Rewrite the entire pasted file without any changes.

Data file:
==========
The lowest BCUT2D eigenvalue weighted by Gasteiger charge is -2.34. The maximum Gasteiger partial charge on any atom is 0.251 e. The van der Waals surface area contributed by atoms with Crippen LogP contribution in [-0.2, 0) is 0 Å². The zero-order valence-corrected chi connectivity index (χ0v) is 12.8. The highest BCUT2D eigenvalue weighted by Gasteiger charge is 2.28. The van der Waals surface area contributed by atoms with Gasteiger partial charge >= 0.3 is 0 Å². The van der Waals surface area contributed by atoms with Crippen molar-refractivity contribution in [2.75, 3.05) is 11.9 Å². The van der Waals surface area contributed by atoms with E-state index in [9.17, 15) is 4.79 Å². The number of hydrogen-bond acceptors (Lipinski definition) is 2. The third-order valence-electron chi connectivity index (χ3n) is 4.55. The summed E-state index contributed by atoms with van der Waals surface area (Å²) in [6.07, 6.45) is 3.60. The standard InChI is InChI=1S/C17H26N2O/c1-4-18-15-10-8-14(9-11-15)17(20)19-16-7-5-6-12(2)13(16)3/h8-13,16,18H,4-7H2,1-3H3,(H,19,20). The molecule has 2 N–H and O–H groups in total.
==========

The lowest BCUT2D eigenvalue weighted by Gasteiger charge is -2.34. The maximum Gasteiger partial charge on any atom is 0.251 e. The van der Waals surface area contributed by atoms with Crippen LogP contribution in [-0.2, 0) is 0 Å². The zero-order valence-corrected chi connectivity index (χ0v) is 12.8. The highest BCUT2D eigenvalue weighted by Gasteiger charge is 2.28. The van der Waals surface area contributed by atoms with Gasteiger partial charge >= 0.3 is 0 Å². The van der Waals surface area contributed by atoms with Crippen molar-refractivity contribution in [2.75, 3.05) is 11.9 Å². The van der Waals surface area contributed by atoms with E-state index in [9.17, 15) is 4.79 Å². The number of hydrogen-bond acceptors (Lipinski definition) is 2. The third-order valence-electron chi connectivity index (χ3n) is 4.55. The summed E-state index contributed by atoms with van der Waals surface area (Å²) in [6.07, 6.45) is 3.60. The standard InChI is InChI=1S/C17H26N2O/c1-4-18-15-10-8-14(9-11-15)17(20)19-16-7-5-6-12(2)13(16)3/h8-13,16,18H,4-7H2,1-3H3,(H,19,20). The molecule has 2 N–H and O–H groups in total.